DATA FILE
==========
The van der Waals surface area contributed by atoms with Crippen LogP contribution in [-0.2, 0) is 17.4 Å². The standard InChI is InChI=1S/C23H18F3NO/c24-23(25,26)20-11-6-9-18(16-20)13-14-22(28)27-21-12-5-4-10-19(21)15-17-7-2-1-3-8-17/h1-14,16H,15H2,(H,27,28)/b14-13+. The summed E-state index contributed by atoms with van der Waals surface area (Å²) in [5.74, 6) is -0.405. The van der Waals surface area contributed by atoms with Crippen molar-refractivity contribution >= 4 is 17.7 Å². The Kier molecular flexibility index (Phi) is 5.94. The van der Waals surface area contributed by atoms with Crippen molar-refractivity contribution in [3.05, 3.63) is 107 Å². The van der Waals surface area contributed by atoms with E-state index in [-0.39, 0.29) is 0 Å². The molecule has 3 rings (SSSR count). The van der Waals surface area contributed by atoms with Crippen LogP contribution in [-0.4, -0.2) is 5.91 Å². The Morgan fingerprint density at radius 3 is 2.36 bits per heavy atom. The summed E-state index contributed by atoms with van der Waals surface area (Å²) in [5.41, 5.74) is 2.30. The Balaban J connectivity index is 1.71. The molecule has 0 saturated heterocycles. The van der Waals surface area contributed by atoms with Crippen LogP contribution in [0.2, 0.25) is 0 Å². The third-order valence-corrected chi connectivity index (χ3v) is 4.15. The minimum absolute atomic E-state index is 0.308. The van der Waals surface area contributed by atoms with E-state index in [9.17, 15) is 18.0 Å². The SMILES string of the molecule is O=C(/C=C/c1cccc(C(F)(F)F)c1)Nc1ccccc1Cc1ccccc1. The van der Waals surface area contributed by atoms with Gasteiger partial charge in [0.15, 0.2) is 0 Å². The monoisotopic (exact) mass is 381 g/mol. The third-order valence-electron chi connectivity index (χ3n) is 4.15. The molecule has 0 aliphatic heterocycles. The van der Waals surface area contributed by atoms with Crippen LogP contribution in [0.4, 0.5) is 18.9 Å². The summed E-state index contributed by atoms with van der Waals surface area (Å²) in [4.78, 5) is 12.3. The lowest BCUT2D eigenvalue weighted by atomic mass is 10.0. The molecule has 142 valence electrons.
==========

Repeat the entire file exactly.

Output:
The van der Waals surface area contributed by atoms with Crippen LogP contribution in [-0.2, 0) is 17.4 Å². The standard InChI is InChI=1S/C23H18F3NO/c24-23(25,26)20-11-6-9-18(16-20)13-14-22(28)27-21-12-5-4-10-19(21)15-17-7-2-1-3-8-17/h1-14,16H,15H2,(H,27,28)/b14-13+. The summed E-state index contributed by atoms with van der Waals surface area (Å²) in [5.74, 6) is -0.405. The van der Waals surface area contributed by atoms with Crippen molar-refractivity contribution >= 4 is 17.7 Å². The Kier molecular flexibility index (Phi) is 5.94. The van der Waals surface area contributed by atoms with Crippen molar-refractivity contribution in [3.05, 3.63) is 107 Å². The van der Waals surface area contributed by atoms with E-state index in [-0.39, 0.29) is 0 Å². The molecule has 3 rings (SSSR count). The van der Waals surface area contributed by atoms with Crippen LogP contribution in [-0.4, -0.2) is 5.91 Å². The Morgan fingerprint density at radius 3 is 2.36 bits per heavy atom. The summed E-state index contributed by atoms with van der Waals surface area (Å²) in [5.41, 5.74) is 2.30. The Balaban J connectivity index is 1.71. The molecule has 0 saturated heterocycles. The van der Waals surface area contributed by atoms with Crippen LogP contribution in [0.2, 0.25) is 0 Å². The third-order valence-corrected chi connectivity index (χ3v) is 4.15. The minimum absolute atomic E-state index is 0.308. The van der Waals surface area contributed by atoms with E-state index in [9.17, 15) is 18.0 Å². The SMILES string of the molecule is O=C(/C=C/c1cccc(C(F)(F)F)c1)Nc1ccccc1Cc1ccccc1. The van der Waals surface area contributed by atoms with Gasteiger partial charge in [0.15, 0.2) is 0 Å². The monoisotopic (exact) mass is 381 g/mol. The third-order valence-electron chi connectivity index (χ3n) is 4.15. The molecule has 0 aliphatic heterocycles. The van der Waals surface area contributed by atoms with Crippen LogP contribution in [0.4, 0.5) is 18.9 Å². The summed E-state index contributed by atoms with van der Waals surface area (Å²) in [4.78, 5) is 12.3. The lowest BCUT2D eigenvalue weighted by atomic mass is 10.0. The molecule has 142 valence electrons.